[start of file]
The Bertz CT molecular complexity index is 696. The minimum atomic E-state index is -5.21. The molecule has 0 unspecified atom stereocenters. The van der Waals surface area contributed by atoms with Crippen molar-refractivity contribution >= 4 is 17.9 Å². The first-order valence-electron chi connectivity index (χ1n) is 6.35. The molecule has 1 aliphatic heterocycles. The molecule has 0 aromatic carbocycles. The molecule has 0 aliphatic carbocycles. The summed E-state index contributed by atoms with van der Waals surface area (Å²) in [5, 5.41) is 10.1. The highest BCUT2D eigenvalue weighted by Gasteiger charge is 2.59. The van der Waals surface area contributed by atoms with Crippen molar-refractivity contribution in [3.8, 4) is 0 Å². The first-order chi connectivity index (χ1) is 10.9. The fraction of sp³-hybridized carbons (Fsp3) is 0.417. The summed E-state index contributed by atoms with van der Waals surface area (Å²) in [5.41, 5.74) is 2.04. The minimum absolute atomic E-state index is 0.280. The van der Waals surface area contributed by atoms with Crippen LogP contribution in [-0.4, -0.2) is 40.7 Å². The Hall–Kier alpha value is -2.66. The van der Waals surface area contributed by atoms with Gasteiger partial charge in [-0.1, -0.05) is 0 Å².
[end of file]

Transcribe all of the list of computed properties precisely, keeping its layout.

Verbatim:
The Bertz CT molecular complexity index is 696. The minimum atomic E-state index is -5.21. The molecule has 0 unspecified atom stereocenters. The van der Waals surface area contributed by atoms with Crippen molar-refractivity contribution >= 4 is 17.9 Å². The first-order valence-electron chi connectivity index (χ1n) is 6.35. The molecule has 1 aliphatic heterocycles. The molecule has 0 aromatic carbocycles. The molecule has 0 aliphatic carbocycles. The summed E-state index contributed by atoms with van der Waals surface area (Å²) in [5, 5.41) is 10.1. The highest BCUT2D eigenvalue weighted by Gasteiger charge is 2.59. The van der Waals surface area contributed by atoms with Crippen molar-refractivity contribution in [3.8, 4) is 0 Å². The first-order chi connectivity index (χ1) is 10.9. The fraction of sp³-hybridized carbons (Fsp3) is 0.417. The summed E-state index contributed by atoms with van der Waals surface area (Å²) in [5.41, 5.74) is 2.04. The minimum absolute atomic E-state index is 0.280. The van der Waals surface area contributed by atoms with Crippen LogP contribution in [-0.4, -0.2) is 40.7 Å². The Hall–Kier alpha value is -2.66. The van der Waals surface area contributed by atoms with Gasteiger partial charge in [-0.1, -0.05) is 0 Å².